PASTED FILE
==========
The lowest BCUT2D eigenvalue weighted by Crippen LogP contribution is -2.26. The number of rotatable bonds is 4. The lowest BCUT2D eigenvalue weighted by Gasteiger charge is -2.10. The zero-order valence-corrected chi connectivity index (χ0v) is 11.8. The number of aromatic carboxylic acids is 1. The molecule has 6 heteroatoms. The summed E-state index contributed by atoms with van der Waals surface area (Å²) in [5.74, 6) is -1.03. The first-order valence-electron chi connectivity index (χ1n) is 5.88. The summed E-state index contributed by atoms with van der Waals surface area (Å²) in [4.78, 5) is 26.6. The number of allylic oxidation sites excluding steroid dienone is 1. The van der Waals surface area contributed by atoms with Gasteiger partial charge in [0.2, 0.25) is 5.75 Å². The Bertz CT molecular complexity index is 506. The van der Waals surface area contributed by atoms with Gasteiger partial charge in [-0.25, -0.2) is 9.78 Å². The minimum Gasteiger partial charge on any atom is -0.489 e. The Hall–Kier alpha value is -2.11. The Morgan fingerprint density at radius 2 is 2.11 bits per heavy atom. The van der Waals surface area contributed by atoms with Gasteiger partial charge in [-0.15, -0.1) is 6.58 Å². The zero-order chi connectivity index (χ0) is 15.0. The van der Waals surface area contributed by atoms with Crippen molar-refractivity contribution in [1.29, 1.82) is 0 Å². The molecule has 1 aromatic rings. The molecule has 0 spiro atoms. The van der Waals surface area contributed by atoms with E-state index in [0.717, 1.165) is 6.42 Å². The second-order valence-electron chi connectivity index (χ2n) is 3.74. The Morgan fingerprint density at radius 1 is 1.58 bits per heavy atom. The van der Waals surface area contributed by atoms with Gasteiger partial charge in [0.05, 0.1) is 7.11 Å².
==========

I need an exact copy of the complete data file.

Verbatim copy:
The lowest BCUT2D eigenvalue weighted by Crippen LogP contribution is -2.26. The number of rotatable bonds is 4. The lowest BCUT2D eigenvalue weighted by Gasteiger charge is -2.10. The zero-order valence-corrected chi connectivity index (χ0v) is 11.8. The number of aromatic carboxylic acids is 1. The molecule has 6 heteroatoms. The summed E-state index contributed by atoms with van der Waals surface area (Å²) in [5.74, 6) is -1.03. The first-order valence-electron chi connectivity index (χ1n) is 5.88. The summed E-state index contributed by atoms with van der Waals surface area (Å²) in [4.78, 5) is 26.6. The number of allylic oxidation sites excluding steroid dienone is 1. The van der Waals surface area contributed by atoms with Gasteiger partial charge in [0.2, 0.25) is 5.75 Å². The Bertz CT molecular complexity index is 506. The van der Waals surface area contributed by atoms with Gasteiger partial charge in [-0.25, -0.2) is 9.78 Å². The minimum Gasteiger partial charge on any atom is -0.489 e. The Hall–Kier alpha value is -2.11. The Morgan fingerprint density at radius 2 is 2.11 bits per heavy atom. The van der Waals surface area contributed by atoms with Gasteiger partial charge in [-0.15, -0.1) is 6.58 Å². The zero-order chi connectivity index (χ0) is 15.0. The van der Waals surface area contributed by atoms with Crippen molar-refractivity contribution in [1.29, 1.82) is 0 Å². The molecule has 1 aromatic rings. The molecule has 0 spiro atoms. The van der Waals surface area contributed by atoms with E-state index in [0.717, 1.165) is 6.42 Å². The second-order valence-electron chi connectivity index (χ2n) is 3.74. The Morgan fingerprint density at radius 1 is 1.58 bits per heavy atom. The van der Waals surface area contributed by atoms with Gasteiger partial charge in [0.05, 0.1) is 7.11 Å².